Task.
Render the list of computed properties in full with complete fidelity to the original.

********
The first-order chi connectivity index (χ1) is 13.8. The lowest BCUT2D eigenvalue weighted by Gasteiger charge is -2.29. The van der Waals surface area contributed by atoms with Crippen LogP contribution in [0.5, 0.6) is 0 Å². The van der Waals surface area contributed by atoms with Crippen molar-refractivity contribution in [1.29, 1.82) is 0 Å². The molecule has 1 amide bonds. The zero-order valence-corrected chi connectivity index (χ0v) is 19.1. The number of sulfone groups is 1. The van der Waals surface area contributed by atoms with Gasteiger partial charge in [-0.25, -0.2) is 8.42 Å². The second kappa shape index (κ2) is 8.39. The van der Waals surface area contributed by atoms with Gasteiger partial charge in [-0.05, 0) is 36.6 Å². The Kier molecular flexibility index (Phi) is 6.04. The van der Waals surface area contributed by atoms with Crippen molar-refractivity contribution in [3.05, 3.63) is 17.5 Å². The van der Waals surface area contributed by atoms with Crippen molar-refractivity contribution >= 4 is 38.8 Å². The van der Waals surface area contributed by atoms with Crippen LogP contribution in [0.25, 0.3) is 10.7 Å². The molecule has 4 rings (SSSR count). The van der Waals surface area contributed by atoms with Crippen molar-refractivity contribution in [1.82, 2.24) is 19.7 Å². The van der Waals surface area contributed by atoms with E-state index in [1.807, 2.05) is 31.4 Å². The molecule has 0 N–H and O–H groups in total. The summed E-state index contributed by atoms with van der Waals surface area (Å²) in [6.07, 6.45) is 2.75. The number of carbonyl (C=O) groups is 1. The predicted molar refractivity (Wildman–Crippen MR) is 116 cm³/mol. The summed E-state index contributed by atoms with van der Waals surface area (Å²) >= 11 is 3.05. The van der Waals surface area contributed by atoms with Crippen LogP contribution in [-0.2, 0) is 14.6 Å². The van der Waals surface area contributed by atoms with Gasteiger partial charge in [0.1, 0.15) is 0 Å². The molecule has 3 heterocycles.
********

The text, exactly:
The first-order chi connectivity index (χ1) is 13.8. The lowest BCUT2D eigenvalue weighted by Gasteiger charge is -2.29. The van der Waals surface area contributed by atoms with Crippen LogP contribution in [0.5, 0.6) is 0 Å². The van der Waals surface area contributed by atoms with Crippen molar-refractivity contribution in [1.29, 1.82) is 0 Å². The molecule has 1 amide bonds. The zero-order valence-corrected chi connectivity index (χ0v) is 19.1. The number of sulfone groups is 1. The van der Waals surface area contributed by atoms with Gasteiger partial charge in [-0.25, -0.2) is 8.42 Å². The second kappa shape index (κ2) is 8.39. The van der Waals surface area contributed by atoms with Gasteiger partial charge in [-0.05, 0) is 36.6 Å². The Kier molecular flexibility index (Phi) is 6.04. The van der Waals surface area contributed by atoms with Crippen molar-refractivity contribution in [3.05, 3.63) is 17.5 Å². The van der Waals surface area contributed by atoms with Crippen molar-refractivity contribution >= 4 is 38.8 Å². The van der Waals surface area contributed by atoms with Crippen LogP contribution in [0.25, 0.3) is 10.7 Å². The molecule has 4 rings (SSSR count). The van der Waals surface area contributed by atoms with Crippen molar-refractivity contribution in [1.82, 2.24) is 19.7 Å². The van der Waals surface area contributed by atoms with E-state index in [1.807, 2.05) is 31.4 Å². The molecule has 0 N–H and O–H groups in total. The summed E-state index contributed by atoms with van der Waals surface area (Å²) in [6.07, 6.45) is 2.75. The number of carbonyl (C=O) groups is 1. The predicted molar refractivity (Wildman–Crippen MR) is 116 cm³/mol. The summed E-state index contributed by atoms with van der Waals surface area (Å²) >= 11 is 3.05. The van der Waals surface area contributed by atoms with Crippen LogP contribution in [-0.2, 0) is 14.6 Å². The van der Waals surface area contributed by atoms with Gasteiger partial charge in [0.1, 0.15) is 0 Å². The molecule has 3 heterocycles.